Finley Peter Dunne Dunne s historical significance was apparent at the time of his death. Elmer Ellis, historian at (and later president of) the University of Missouri, wrote a biography of Dunne published in 1941.
He coined numerous political quips over the years; one of the best-known aphorisms he originated is "politics ain t beanbag", referring to the rough side of political campaigns.
As a journalist in the age of "muckraking journalism", Dunne was aware of the power of institutions, including his own. Writing as Dooley, Dunne once wrote the following passage mocking hypocrisy and self-importance in the newspapers themselves:
"Th newspaper does ivrything f r us. It runs th polis foorce an th banks, commands th milishy, controls th ligislachure, baptizes th young, marries th foolish, comforts th afflicted, afflicts th comfortable, buries th dead an roasts thim aftherward".
The expression has been borrowed and altered in many ways over the years:
Clare Boothe Luce employed a variation of it in a tribute to Eleanor Roosevelt, "Mrs. Roosevelt has done more good deeds on a bigger scale for a longer time than any woman who ever appeared on the public scene. No woman has ever so comforted the distressed — or so distressed the comfortable."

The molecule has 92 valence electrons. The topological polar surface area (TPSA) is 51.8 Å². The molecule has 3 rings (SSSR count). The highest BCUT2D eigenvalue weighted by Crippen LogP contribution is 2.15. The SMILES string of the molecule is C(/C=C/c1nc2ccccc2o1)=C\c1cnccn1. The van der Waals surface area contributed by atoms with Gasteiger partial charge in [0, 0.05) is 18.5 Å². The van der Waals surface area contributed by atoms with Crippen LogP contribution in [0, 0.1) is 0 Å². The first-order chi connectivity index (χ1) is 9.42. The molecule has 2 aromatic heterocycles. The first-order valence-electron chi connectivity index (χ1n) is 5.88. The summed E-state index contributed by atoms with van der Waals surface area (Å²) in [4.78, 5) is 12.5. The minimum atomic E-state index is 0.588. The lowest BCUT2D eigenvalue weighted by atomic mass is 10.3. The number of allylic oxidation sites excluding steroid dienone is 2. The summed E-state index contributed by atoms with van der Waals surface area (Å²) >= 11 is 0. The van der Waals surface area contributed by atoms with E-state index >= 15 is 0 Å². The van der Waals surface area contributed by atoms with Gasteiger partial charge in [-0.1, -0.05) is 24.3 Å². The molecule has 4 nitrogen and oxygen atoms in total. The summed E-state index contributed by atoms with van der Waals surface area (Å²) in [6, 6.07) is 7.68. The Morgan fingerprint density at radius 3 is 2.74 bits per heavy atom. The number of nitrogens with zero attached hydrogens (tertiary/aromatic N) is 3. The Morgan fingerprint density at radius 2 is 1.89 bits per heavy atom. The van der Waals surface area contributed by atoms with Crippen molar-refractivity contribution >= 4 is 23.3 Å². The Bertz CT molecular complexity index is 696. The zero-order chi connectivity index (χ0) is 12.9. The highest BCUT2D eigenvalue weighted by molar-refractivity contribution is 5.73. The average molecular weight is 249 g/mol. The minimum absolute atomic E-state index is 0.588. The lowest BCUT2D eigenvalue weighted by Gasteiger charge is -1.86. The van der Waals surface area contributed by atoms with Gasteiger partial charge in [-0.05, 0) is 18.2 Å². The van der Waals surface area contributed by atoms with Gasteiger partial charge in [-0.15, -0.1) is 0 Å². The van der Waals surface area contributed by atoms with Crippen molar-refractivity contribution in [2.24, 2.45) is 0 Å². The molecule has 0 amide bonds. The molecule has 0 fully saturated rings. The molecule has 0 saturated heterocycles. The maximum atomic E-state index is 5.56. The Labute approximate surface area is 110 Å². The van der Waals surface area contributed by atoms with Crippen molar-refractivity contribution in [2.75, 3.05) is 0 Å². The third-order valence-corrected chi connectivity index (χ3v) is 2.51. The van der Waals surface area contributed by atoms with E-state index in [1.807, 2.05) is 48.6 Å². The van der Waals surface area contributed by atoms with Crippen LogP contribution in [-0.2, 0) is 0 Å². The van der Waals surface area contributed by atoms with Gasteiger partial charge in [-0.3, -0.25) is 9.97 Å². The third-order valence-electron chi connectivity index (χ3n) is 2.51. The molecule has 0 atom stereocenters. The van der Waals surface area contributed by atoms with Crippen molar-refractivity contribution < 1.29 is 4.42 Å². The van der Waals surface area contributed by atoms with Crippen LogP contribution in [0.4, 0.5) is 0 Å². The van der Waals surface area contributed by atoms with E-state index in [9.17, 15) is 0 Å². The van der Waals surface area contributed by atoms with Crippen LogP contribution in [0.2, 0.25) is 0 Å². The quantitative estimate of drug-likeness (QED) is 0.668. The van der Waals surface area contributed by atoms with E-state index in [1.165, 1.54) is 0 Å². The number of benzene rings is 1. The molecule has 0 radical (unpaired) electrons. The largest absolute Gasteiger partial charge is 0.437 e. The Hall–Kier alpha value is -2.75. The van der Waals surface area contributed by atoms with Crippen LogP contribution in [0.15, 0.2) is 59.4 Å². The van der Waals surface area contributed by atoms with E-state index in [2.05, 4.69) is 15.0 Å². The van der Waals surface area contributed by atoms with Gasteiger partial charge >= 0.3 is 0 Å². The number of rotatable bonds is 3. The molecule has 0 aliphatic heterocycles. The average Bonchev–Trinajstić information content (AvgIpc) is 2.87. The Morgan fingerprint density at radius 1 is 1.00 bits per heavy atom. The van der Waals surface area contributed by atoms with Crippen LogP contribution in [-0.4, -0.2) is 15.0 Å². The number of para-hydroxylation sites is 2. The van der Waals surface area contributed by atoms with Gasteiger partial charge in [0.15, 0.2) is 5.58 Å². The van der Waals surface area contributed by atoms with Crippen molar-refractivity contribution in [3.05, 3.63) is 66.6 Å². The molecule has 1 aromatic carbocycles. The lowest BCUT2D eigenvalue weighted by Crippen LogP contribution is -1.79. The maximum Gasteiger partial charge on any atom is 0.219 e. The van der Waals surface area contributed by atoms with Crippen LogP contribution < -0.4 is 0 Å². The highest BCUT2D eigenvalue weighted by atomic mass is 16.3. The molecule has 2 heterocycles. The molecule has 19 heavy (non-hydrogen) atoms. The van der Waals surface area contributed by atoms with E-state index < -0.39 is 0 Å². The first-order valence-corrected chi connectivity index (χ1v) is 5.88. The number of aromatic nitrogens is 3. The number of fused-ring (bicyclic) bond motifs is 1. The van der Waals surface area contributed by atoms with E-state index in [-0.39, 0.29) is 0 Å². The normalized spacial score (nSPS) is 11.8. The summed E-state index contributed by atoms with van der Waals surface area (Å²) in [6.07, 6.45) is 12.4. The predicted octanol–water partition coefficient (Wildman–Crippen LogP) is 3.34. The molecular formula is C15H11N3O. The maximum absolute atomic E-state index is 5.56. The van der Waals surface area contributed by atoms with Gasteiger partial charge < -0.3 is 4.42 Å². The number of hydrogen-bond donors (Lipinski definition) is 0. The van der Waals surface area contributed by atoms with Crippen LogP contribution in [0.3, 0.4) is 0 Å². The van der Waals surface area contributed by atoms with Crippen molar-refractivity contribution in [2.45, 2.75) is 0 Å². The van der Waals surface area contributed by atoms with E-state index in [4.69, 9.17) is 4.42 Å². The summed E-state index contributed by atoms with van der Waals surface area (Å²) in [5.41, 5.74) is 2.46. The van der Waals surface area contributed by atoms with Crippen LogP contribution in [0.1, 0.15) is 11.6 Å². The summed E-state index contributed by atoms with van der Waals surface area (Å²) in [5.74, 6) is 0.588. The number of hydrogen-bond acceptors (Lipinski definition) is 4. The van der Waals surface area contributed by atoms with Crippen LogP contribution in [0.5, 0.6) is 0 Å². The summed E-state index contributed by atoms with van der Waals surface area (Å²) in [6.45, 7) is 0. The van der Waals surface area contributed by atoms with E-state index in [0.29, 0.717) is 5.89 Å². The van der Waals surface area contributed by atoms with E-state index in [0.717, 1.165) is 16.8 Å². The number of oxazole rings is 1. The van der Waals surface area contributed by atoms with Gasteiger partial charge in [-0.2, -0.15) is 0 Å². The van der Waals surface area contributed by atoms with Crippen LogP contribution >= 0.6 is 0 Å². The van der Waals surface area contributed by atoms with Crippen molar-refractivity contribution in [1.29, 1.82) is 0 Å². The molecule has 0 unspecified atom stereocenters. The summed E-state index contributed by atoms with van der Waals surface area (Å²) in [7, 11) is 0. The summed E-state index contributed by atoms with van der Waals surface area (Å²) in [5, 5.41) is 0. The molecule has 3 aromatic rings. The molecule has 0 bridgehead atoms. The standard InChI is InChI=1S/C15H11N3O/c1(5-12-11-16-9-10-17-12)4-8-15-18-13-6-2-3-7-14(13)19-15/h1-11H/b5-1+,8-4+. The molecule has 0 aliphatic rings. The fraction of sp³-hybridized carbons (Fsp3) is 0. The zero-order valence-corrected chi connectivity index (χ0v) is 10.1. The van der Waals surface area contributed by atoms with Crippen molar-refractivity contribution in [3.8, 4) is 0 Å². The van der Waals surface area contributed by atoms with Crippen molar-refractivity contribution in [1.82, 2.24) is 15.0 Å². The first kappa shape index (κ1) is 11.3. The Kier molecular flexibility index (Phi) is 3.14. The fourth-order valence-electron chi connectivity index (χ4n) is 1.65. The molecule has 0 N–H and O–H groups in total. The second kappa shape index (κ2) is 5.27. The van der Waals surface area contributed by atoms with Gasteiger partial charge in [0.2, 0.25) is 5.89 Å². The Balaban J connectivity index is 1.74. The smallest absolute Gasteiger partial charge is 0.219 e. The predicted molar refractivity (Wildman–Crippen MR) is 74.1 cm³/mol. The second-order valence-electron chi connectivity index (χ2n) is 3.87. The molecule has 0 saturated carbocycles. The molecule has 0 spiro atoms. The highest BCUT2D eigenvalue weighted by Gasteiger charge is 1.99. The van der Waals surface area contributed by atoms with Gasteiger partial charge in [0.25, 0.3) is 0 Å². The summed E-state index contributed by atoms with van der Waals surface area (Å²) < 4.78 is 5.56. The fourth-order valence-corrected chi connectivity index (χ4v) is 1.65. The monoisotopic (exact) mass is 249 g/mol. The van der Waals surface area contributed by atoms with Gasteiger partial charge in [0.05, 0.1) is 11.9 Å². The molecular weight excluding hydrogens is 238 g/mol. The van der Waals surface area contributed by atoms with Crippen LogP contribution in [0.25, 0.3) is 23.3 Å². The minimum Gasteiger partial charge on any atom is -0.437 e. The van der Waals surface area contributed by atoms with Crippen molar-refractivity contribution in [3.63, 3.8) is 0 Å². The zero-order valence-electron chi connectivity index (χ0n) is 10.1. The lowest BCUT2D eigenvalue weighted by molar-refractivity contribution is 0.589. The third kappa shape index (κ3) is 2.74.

A version showed up in a line delivered by Gene Kelly in the 1960 film, Inherit the Wind. Kelly (E.K. Hornbeck) says, "Mr. Brady, it is the duty of a newspaper to comfort the afflicted and afflict the comfortable".
Appalachian political activist and attorney Larry Harless, known best for his numerous attempts to derail funding for Pullman Square often stated that he tried "to comfort the afflicted and afflict the comfortable".
The American poet Lucille Clifton is often quoted as saying that she aimed in her poetry to "comfort the afflicted and afflict the comfortable."